Former dancer Peter Reed’s debut feature is also, sadly, his last — helmer died of AIDS in April at age 40. Sadder still is the fact that this hackneyed, borderline-ludicrous family melodrama occupied his final months. Slick production values and telepic tenor suggest cable broadcast as likeliest outlet.
Based on a novel by Michael David Brown (who co-wrote screenplay with Reed), film mixes retro “Playhouse 90” feel with sub-Tennessee Williams verbosity that translates stiffly to celluloid form. While AIDS plot strand — among too many contrived crises — rates poignancy given its offscreen context, “Under Heat” embraces cliches at every juncture.
Dean (Eric Swanson), 36, has returned to visit his mom (Lee Grant) and older brother, Milo (Robert Knepper). We immediately deduce gay Dean is HIV-positive, though his plans to break that news to the family are interrupted repeatedly (with dim, heart-tugging obviousness). No wonder — this family seems to magnetize trauma. Mom’s hit the bottle ever since doctor Dad committed suicide (for no clear reason)20 years earlier, an act remembered by both sibs in gauzy flashbacks.
She’s also diagnosed with a tumor that could be malignant. Meanwhile, bad-boy Milo has an ex-wife and two kids waiting in the wings for reconciliation. His sometime lover and partner in heroin use and dealing, Velma, skulks around, meddling to eventual disastrous effect.
Shot in the countryside around Albany, N.Y., “Under Heat” posits these figures as Souls in Torment. But they’re artificial from the get-go, never as witty, wise or profoundly pained as the filmmakers seem to think. (Their posturing also seems laughably disembodied from the rural landscape.) As narrative winds toward its predictable funeral/stiff-upper-lip finale, howls gradually displace intended aud weepage.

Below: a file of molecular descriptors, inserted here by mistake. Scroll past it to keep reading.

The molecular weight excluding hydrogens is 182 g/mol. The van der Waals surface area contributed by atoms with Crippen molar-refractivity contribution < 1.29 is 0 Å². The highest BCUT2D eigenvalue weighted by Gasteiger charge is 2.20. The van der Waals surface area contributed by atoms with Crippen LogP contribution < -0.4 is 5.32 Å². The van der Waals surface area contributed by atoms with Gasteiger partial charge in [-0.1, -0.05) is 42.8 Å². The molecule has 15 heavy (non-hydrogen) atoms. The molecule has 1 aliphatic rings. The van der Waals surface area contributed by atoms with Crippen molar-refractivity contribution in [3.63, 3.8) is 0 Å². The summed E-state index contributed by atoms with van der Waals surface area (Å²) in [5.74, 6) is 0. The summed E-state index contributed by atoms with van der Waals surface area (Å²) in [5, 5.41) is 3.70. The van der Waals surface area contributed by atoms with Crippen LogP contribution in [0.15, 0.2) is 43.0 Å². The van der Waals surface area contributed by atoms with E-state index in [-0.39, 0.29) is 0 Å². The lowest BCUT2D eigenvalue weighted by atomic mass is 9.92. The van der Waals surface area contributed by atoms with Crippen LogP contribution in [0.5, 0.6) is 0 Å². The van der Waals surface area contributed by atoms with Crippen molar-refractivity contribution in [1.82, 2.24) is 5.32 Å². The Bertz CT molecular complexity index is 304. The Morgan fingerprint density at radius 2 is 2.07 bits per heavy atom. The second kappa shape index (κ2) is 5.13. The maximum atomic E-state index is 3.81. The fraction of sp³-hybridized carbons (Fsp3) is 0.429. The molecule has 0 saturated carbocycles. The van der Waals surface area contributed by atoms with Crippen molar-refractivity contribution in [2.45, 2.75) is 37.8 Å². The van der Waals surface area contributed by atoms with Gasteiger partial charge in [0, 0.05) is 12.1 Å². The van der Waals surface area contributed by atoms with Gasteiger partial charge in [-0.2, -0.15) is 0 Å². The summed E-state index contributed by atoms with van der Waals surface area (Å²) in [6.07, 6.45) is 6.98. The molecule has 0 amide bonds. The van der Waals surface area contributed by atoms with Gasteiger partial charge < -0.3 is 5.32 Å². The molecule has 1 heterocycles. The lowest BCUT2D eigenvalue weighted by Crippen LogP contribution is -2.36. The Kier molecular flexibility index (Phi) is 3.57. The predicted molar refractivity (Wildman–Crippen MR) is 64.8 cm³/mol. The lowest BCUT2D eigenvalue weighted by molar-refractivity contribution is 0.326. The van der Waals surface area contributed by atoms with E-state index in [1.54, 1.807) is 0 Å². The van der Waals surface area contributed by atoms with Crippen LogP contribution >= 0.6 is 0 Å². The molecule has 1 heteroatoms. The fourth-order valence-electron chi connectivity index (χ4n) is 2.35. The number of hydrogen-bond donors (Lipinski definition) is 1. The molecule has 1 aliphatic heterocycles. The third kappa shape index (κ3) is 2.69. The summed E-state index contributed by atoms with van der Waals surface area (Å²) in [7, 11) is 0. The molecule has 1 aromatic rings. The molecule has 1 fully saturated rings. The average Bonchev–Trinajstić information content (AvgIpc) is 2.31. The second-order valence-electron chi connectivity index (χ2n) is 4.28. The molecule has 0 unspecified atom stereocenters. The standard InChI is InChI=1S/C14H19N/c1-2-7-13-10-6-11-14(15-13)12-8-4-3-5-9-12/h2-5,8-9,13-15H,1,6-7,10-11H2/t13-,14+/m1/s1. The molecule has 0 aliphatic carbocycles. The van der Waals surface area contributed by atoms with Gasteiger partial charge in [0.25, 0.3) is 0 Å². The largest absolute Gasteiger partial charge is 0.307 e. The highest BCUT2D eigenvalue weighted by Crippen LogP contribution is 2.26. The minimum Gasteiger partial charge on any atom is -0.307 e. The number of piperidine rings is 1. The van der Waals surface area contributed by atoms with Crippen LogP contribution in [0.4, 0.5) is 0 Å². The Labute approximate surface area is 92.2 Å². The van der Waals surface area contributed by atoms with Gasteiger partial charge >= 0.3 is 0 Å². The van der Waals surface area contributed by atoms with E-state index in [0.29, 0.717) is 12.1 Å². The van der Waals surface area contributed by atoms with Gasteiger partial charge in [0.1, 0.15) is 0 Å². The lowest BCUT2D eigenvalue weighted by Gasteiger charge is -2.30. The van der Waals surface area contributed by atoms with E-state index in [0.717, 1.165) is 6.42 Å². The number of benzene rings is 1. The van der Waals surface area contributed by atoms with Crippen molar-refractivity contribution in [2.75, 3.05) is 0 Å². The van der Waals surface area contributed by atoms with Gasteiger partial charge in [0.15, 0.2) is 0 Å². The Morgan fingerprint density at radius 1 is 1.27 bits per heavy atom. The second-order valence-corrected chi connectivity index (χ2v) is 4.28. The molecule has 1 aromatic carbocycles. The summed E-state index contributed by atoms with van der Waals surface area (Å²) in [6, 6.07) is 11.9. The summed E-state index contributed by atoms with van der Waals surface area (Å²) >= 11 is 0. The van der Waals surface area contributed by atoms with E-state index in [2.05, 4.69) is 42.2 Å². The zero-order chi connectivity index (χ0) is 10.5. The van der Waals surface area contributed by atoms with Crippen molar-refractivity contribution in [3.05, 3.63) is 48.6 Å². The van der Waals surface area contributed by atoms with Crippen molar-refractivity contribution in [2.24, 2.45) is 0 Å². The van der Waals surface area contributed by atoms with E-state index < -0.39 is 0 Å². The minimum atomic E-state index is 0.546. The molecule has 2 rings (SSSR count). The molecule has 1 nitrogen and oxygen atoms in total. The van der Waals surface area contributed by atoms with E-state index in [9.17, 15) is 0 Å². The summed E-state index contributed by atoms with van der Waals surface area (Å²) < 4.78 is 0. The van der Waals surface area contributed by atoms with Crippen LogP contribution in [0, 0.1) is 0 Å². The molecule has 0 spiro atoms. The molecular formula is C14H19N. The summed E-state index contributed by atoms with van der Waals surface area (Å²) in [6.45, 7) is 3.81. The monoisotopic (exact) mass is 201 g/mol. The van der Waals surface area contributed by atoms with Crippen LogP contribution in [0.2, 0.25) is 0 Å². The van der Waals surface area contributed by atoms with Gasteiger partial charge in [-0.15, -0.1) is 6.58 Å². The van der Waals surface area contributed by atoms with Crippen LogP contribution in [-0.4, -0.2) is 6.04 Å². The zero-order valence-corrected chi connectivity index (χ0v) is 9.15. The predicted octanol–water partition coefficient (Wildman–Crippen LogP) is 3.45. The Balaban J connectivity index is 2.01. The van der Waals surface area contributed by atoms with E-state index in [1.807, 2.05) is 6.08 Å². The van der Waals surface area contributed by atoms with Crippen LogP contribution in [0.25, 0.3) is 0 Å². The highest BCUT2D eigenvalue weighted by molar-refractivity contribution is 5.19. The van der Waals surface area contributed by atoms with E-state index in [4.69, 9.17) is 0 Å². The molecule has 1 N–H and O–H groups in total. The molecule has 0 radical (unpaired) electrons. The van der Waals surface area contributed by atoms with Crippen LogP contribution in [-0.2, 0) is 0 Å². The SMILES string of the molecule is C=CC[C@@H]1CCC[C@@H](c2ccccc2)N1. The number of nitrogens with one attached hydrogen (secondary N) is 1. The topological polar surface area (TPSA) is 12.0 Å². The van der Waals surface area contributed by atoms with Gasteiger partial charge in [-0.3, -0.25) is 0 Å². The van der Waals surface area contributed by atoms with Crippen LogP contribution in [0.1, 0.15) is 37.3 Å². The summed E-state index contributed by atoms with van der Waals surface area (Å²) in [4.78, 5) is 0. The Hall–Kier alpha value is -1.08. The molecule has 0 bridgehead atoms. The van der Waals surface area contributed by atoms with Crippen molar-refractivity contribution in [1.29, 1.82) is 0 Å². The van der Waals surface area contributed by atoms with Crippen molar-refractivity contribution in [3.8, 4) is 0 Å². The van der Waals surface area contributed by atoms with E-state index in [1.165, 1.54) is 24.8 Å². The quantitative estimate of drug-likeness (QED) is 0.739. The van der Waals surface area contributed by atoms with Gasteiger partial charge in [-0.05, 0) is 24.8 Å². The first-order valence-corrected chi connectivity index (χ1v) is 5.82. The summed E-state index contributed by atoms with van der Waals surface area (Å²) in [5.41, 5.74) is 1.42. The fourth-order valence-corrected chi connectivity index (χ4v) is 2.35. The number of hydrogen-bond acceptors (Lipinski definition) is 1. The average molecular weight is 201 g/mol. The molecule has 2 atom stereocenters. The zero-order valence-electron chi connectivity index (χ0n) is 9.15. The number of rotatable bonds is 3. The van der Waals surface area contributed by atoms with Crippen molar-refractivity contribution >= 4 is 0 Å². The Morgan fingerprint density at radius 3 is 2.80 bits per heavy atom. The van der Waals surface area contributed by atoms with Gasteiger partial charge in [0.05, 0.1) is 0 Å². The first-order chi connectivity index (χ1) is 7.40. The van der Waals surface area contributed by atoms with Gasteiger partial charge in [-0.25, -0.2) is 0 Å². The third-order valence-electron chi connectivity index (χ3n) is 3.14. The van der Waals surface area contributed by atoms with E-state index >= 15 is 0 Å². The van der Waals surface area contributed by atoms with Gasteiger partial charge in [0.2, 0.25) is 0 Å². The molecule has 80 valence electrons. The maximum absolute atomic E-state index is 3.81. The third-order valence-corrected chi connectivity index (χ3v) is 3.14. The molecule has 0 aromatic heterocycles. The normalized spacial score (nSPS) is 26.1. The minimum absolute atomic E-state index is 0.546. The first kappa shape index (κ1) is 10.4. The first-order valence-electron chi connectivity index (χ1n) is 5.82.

Last half-hour, in particular, invites unkind laughter — especially when skimpily clad bad girl Velma chases the funeral procession sobbing, “I loved that son-of-a-bitch!”
Lead perfs are all grandstanding gesture, especially Swanson’s overtelegraphing of “gay” and “doomed” signals. Given her heftiest screen role in some time, the normally expert, eerily unaged Grant is miscast. Her smart, sophisticated tenor is all wrong given Mom’s history of emotional fragility.
Tech values are smooth. Reed demonstrates a pretty, albeit conventional, camera eye, and full-tilt empathy toward practiced thesps in stale circumstances. It’s anyone’s guess whether his directorial abilities would have seemed more promising granted less banal material.